Tell us a little bit about your background.
I had lots of interesting little jobs when I was younger…from postman to waiter, bottle washer to aquarium presenter, most were part time, a few had the potential to become more serious, but I really wanted to be a teacher. I started teaching in Rowner, near Portsmouth, England in a very challenging school. From there I moved over one city to work in Southampton, but left the school in the winter of 2000 because I wanted to go on an adventure! I took a job in the British School of Moscow and landed on January 5th 2001. Imagine my mum’s face when I told her I was going to Russia. My grandmother gave me one hundred pounds and was fairly convinced she would never see me again. 6 countries later I now have a lovely wife and my whole life is an adventure!
What do you like most about being a class teacher?
I love it when students get the ‘aha’ moment. Last week my Year Fours were exploring whether it is possible to make a lump of clay float. One student made a life ring, another made a duck. Both were amazed that the clay sank to the bottom immediately. A flattened out disc was the most popular idea because the clay was light and thin. Blub, blub, blub – they sank too. At the back of the line stood one of my boys with a little round, thin, thumb bowl. He waited patiently until he got to the front of the line, then amazed his peers by showing them how to make clay float. Suddenly we were inundated by little boats (many of which were still way too heavy to float), and lots of voices shouting ‘it’s the shape and the weight that makes it buoyant!’
What Age groups have you taught and which is your favourite?
I had to fill in an application form for a University Degree course recently (twice actually, but that is another story). On it I had to fill in all my teaching experience: the first 13 years were a bit repetitive – I either taught Year One or Year Two. In Thailand I had a Year One class, but on Tuesdays I was released to teach Kindy first, then Years Seven to Ten Art. Flexibility is my middle name. So in answer to the question I have taught every age group from Kindy to Year Ten. Favourites are not a good idea when you are a teacher, but I really enjoy teaching Year Six, Seven and Year Four of course.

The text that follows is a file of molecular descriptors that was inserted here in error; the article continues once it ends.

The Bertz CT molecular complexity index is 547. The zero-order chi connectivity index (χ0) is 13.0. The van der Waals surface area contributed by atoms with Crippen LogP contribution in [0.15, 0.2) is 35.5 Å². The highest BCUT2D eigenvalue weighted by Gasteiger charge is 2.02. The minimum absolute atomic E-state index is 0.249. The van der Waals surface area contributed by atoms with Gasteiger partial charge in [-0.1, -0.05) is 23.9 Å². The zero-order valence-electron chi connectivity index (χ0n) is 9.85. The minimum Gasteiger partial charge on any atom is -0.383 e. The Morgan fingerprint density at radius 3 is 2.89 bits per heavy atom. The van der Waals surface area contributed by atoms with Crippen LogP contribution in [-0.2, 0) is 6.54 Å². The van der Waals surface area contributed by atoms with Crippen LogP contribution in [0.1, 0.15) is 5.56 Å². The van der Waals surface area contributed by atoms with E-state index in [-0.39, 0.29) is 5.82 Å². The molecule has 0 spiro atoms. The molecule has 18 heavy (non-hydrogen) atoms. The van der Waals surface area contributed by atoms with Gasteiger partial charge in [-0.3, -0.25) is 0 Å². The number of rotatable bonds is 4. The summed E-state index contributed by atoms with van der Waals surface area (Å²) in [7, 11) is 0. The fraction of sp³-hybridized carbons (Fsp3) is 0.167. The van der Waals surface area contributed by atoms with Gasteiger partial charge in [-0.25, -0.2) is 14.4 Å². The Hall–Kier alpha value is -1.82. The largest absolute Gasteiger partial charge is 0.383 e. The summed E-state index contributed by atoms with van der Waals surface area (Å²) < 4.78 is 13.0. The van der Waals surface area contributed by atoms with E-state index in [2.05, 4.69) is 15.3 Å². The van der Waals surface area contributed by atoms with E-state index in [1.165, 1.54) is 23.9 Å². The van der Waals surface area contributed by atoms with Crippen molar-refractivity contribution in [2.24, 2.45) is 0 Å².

We hear that you like to tell stories. How does this help your students?
It may be true, Mr Green really might have a story for every occasion. True stories, whether from history in general or my own personal tales from my life are a great motivation for my students. When I was in Year Six (all those years ago) I had a teacher who had worked in Africa. I am sure that his stories inspired me to travel and I certainly remember him explaining that you can’t say you don’t like something unless you have tried it. Roald Dahl was perhaps the greatest story teller of all time for children and we know that he based many of his tales on the people he had met and the places he had been. I was listening to a Year 5 telling one of my stories to a group of Year 3’s on the playground a few weeks ago. He was even doing the voices…
What inspires you?
Nature, art, Mrs Green, technology, being in Jakarta, being out of Jakarta, children, walking to school, photographs, stories, swimming, music, shall I go on? I draw inspiration from everything around me. As an artist and a photographer I am always looking for the things that no one else spots. Children are great problem solvers and can be very inspirational when you are looking for creative ways to solve a problem.